The population sample equals the number marked minus the sum of the unmarked and recaptured divided by the number recaptured.

    • C. 

      The population sample equals the number marked divided by the number recaptured

    • D. 

      The population sample equals the number unmarked plus the recaptured divided by the number recaptured

  • 15. 
    When might an ecologist use indirect observation to estimate a population?
    • A. 

      Indirect observation may be used when a population is small or difficult to find.

    • B. 

      Indirect observation may be used when a population is located in a remote area that the scientist cannot get to.

    • C. 

      Indirect observation may be used to mark and recapture organisms.

    • D. 

      Indirect observation may be used for sampling.

  • 16. 
    Suppose a population of 50 mice has produced 175 young. If 159 mice died, how many mice are now in the population?  (Assume for this question that no mice have moved into or out of the population for other reasons).  
    • A. 

      There would be a population of 66 mice.

    • B. 

      There would be a population of 225 mice.

    • C. 

      There would be a population of 116 mice.

    • D. 

      There would be a population of 125 mice.

  • 17. 
    One method of estimating population size is to count the number of organisms in a small area _________ and then apply multiples of that area to the larger area.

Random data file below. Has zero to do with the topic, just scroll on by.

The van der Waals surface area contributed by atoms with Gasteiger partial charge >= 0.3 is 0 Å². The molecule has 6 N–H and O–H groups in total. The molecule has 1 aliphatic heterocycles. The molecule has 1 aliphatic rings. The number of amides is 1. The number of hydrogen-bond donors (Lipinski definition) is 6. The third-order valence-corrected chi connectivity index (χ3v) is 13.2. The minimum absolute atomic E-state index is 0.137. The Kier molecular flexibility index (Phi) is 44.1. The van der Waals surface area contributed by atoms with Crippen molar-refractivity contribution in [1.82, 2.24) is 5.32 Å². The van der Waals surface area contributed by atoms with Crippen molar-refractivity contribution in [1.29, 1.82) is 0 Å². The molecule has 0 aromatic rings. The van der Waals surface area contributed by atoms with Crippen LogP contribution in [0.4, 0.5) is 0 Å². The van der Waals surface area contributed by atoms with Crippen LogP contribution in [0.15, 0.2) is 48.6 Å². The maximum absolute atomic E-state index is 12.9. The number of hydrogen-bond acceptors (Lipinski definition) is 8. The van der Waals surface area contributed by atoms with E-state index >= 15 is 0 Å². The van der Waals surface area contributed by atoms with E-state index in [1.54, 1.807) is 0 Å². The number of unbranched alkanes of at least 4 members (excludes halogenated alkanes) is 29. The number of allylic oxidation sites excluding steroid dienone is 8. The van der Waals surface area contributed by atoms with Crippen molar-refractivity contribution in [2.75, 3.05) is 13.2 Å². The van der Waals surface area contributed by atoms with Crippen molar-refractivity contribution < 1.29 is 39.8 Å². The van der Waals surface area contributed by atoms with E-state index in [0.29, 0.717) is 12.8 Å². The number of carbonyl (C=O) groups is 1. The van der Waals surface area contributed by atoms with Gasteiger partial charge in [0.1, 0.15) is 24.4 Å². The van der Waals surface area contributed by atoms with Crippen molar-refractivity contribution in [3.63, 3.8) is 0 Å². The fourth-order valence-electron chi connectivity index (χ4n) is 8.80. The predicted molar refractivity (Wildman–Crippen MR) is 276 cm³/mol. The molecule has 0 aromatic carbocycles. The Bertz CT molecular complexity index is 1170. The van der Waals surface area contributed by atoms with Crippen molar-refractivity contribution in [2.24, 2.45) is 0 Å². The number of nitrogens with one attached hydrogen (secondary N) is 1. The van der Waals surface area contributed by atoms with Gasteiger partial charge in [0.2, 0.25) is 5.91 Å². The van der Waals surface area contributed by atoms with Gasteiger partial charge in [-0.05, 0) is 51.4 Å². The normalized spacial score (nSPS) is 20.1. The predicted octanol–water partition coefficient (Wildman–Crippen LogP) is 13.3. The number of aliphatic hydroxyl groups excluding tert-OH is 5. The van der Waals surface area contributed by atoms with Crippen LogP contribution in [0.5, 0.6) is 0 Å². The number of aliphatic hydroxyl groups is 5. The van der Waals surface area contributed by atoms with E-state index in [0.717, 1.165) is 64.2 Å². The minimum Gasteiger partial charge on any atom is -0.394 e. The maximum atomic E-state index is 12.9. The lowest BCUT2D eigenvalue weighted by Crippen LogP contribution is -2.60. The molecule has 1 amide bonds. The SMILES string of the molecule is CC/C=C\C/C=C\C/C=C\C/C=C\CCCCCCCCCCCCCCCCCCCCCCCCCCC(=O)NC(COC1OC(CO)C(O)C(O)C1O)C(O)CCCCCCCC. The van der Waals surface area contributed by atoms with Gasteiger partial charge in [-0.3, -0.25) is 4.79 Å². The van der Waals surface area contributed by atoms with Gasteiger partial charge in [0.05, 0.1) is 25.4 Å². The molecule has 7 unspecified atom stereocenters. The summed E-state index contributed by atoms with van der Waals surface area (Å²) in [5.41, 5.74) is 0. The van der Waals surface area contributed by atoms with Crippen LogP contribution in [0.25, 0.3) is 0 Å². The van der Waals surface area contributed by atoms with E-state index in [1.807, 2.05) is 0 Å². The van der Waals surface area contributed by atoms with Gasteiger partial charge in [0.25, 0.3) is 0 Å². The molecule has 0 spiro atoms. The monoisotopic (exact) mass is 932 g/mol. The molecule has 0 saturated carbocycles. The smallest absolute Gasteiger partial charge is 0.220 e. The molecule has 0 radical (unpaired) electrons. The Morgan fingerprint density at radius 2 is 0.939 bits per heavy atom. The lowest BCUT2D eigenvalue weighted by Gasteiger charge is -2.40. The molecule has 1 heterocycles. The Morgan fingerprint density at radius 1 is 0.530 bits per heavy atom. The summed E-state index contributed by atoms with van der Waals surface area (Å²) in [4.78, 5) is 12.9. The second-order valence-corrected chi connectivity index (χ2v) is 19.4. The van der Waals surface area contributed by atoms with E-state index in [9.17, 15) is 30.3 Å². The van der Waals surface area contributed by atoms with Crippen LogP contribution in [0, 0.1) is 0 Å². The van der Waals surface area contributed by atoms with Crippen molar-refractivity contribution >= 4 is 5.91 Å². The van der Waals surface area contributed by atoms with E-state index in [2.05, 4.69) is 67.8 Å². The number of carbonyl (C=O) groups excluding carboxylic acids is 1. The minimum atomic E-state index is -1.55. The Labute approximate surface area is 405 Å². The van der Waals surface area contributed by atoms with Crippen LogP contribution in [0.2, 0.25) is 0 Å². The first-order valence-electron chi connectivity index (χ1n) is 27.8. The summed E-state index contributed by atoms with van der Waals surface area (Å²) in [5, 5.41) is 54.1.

• A. 

      Direct observation

    • B. 

      Limiting factor

    • C. 

      Birth rate

    • D. 

      Population

    • E. 

      Indirect observation

    • F. 

      Death rate

    • G. 

      Population density

    • H. 

      Carrying capacity

    • I. 

      Estimate

    • J. 

      Emigration

    • K. 

      Ecology

    • L. 

      Mark and recapture

    • M. 

      Immigration

    • N. 

      Space

    • O. 

      Food

    • P. 

      Sample

    • Q. 

      Weather

    • R. 

      Water

  • 18. 
    What does a negative growth rate mean?
    • A. 

      The population is declining.

    • B. 

      The population will remain the same.

    • C. 

      The population will increase.

    • D. 

      The population is endangered.

  • 19. 
    A mouse, raccoon and hawk are all members of the same:
    • A. 

      Species

    • B. 

      Niche

    • C. 

      Community

    • D. 

      Population

  • 20. 
    All of the following are examples of limiting factors except:
    • A. 

      Time

    • B. 

      Food & water